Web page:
Interdisciplinary Mapping in Archaeology; Guest Blog
After landing at Edinburgh Airport, the group of us rookie archaeologists were taken to Pitlochry, a town in the heart of Scotland along the bends of River Tummel. Here, we used each weekday to traverse the surrounding forests for the hidden historic roads under the tree cover. The most notable of these roads was a section of Wade’s Military Roads, the endeavouring builds under the direction of General George Wade with the hopes of quelling the Jacobite Rebellion in the early 1700s. Our archaeological teams used GPS to take the locations of these visible sections of earth-covered roads, as well as the measurements of widths and lengths, then returned to our camp to map these points and measurements in computer software.
QGIS, a free geographic information software program, is used to edit and analyze spatial information that can be taken from or added to maps. Using our measurements from the field, we could layer our archaeological roads (and other types of archaeological finds) atop various types of base maps. Throughout our field school, we had the opportunity to study unique historic maps of the Perthshire region dating as far back as the 1500s. Each map along the timeline was a snapshot of the events and progress in the region. The military survey map that quickly became important was William Roy’s Great Map. Roy was commissioned to create a map of Scotland after the Jacobite rebellion had been snuffed out at Culloden in 1776, the last battle on British soil. Roy’s map, initially to be used in the event of another uprising that never was, became the most accurately detailed depiction of Scotland during its time. This led to a map that paid particular attention to settlements, land use and topography, perfect for our historical archaeology studies, and could easily serve as a base map in QGIS.
During this field school, we learned that a pile of rocks was much more than a pile of rocks. Often called cairns, we sought to understand these man-made stacks of stones in the context of our project’s research basis. So, after uncovering one just uphill of Wade’s Military road in Faskally Forest, we recorded, photographed, and measured it. Later, we were able to see it on our maps created in QGIS. Still, the mystery of the cairn lay in front of us.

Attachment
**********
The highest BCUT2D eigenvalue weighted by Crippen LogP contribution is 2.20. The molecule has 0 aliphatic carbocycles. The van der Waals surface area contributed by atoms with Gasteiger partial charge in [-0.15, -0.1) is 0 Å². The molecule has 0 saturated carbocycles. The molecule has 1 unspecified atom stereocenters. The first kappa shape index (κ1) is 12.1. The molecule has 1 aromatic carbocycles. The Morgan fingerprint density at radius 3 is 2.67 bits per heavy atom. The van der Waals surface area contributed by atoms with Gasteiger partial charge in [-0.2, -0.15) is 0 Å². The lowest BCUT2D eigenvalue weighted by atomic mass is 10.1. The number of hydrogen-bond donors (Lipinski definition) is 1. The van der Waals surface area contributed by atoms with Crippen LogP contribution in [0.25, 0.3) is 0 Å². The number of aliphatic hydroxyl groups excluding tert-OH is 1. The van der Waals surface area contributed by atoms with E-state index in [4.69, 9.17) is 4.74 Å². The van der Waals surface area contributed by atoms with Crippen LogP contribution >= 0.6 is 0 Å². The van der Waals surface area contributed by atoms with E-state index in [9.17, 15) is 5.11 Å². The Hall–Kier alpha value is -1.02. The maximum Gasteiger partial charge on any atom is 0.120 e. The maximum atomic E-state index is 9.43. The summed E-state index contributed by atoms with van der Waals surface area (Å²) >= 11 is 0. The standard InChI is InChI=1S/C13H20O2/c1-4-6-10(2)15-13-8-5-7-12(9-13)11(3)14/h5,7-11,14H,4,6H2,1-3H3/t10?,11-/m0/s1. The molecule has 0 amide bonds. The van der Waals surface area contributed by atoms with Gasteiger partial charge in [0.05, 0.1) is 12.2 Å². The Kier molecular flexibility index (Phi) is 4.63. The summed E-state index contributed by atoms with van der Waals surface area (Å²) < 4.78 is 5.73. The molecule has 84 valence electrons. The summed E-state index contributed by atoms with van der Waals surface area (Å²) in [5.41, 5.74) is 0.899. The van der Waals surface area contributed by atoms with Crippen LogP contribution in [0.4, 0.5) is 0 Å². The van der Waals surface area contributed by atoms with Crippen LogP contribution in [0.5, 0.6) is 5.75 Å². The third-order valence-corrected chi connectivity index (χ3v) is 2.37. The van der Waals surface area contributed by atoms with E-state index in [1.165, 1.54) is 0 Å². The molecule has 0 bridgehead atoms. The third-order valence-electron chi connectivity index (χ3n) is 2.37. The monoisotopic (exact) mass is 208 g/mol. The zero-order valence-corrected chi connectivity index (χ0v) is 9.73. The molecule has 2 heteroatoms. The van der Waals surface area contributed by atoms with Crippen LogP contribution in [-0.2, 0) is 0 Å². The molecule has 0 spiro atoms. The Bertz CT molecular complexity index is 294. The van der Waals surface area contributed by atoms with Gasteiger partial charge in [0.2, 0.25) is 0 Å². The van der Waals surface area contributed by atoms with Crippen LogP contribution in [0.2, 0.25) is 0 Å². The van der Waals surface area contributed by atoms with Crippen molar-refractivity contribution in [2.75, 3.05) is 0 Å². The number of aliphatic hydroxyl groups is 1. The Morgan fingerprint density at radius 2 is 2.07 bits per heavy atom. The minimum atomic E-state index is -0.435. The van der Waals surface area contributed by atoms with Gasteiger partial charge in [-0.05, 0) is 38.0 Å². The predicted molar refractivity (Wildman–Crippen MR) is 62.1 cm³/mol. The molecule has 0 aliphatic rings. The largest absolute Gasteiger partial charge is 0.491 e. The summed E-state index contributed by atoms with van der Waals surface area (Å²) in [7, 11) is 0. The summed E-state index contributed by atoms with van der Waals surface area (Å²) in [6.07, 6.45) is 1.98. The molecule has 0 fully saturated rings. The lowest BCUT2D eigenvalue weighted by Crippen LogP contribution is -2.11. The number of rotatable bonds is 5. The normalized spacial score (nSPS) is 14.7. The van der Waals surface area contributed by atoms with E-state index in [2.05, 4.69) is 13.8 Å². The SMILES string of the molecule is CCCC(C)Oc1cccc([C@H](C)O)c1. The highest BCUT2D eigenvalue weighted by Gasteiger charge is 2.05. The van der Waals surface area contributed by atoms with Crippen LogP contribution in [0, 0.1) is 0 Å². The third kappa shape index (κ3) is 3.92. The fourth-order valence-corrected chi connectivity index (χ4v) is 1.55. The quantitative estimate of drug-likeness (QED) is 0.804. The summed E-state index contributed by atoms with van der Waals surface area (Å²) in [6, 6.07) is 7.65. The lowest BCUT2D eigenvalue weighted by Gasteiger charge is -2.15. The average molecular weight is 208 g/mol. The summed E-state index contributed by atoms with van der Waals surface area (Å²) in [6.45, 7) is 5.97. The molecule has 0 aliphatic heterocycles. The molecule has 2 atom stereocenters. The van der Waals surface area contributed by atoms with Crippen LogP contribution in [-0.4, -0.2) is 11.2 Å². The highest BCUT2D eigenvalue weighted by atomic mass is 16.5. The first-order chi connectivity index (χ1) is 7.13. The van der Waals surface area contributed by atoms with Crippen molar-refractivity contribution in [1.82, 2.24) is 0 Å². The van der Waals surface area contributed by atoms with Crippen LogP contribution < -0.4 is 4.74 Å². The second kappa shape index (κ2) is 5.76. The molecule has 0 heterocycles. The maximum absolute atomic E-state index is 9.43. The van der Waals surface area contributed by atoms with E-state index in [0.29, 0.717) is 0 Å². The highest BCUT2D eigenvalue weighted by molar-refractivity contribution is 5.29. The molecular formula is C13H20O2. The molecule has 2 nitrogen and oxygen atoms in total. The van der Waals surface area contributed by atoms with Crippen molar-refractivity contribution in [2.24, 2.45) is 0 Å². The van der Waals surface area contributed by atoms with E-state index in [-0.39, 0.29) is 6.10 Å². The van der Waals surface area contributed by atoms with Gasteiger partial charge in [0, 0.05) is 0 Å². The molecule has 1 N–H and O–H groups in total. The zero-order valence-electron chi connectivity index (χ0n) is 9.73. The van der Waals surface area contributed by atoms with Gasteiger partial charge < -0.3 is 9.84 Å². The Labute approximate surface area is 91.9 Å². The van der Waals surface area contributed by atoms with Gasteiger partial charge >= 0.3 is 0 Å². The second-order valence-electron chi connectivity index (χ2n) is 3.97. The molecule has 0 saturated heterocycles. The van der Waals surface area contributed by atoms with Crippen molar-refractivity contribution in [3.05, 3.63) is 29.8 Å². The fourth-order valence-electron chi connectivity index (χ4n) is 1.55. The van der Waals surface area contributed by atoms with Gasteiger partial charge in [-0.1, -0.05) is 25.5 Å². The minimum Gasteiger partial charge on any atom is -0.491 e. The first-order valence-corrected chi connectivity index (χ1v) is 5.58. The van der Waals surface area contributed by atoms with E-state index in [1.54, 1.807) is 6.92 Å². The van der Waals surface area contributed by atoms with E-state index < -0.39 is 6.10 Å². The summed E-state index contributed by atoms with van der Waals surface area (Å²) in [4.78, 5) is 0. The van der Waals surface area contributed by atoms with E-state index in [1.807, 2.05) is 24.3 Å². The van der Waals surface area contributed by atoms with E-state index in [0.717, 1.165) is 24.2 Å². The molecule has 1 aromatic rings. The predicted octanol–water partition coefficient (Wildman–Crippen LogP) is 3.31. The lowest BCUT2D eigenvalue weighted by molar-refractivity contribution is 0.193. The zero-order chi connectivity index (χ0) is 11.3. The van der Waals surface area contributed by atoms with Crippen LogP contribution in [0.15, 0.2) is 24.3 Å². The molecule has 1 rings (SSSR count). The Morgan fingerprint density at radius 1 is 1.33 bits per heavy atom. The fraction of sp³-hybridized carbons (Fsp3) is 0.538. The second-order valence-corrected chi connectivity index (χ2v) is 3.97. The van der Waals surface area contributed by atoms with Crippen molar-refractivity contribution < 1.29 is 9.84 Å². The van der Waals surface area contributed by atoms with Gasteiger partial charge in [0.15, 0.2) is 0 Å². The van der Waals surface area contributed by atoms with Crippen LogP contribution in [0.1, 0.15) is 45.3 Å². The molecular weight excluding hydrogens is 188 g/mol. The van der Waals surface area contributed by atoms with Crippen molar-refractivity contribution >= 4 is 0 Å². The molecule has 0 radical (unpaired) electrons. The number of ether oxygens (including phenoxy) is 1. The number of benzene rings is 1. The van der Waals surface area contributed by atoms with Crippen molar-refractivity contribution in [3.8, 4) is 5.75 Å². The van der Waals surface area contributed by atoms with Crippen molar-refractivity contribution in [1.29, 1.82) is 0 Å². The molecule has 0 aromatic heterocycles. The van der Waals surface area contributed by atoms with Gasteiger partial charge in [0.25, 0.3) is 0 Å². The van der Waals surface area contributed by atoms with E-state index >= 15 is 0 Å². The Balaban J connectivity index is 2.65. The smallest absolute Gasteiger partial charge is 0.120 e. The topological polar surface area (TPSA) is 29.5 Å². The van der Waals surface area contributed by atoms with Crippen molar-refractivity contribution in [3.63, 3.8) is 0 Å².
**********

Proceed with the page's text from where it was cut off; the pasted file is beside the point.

Rocks are a puzzle, but archaeologists and geologists like puzzles. After all, the information we need is usually right under our noses. Take Mount Everest, Earth’s highest mountain above sea level at over 8km. Its geology is varied, but its summit is shallow marine limestone. This does not mean that the mountain was once under an ocean. Mount Everest was the product of massive collisions between tectonic plates—the uplifting, faulting, and thrusting of sediments deposited in different environments. The cairn found in Faskally Forest was downslope of a cobbly railway, yet that one fact does not mean the rocks were used in either the production of the rail or its tailings. Perhaps the cairn was the product of the military road itself, whether a forgotten pile of stones to be used, or stones that were purposefully left unused. Both archaeologists, geologists and GIS specialists must use critical thinking to unravel these mysteries of time.
Archaeology unravels past events using geography, linguistics, sociology, culture and geology, so archaeological studies are usually chock-full of spatial data, that GIS can handle. Not only is its accuracy dependable, but it allowed us as students to visualize what we discovered during our fieldwork in an understandable way. With our background research, fieldwork, and GIS map making, we came full circle in a matter of weeks while surrounded by professional archaeologists to aid our study. Using GIS changed how we both acquired and viewed our data collection from the field. Additionally, we were afforded breathtaking sites like the Queen's View in Pitlochry, Wade’s Bridge in Aberfeldy, and the Schiehallion Munro of the Breadalbane region.
Queen's View overlooking Loch Tummel
If our final goal as interdisciplinary scientists is to bring the past into the present, programs like GIS allow us to organize our thoughts, findings, and theories in a systematic, approachable way. It might be that each person is born into the top left corner of their own map, and as they live and experience, pen in the rest. Some maps are larger than others, and they all read uniquely, but each is important. Every archaeological find is a piece of someone’s map, or maybe, if we are lucky, many maps. We can stack the sheets and view a people’s history in three dimensions. It’s a way for us to read history, understand Earth’s unsparing timeline, and say we were here. Through maps, we codify our existence. As archaeologists, we write until the ink ends.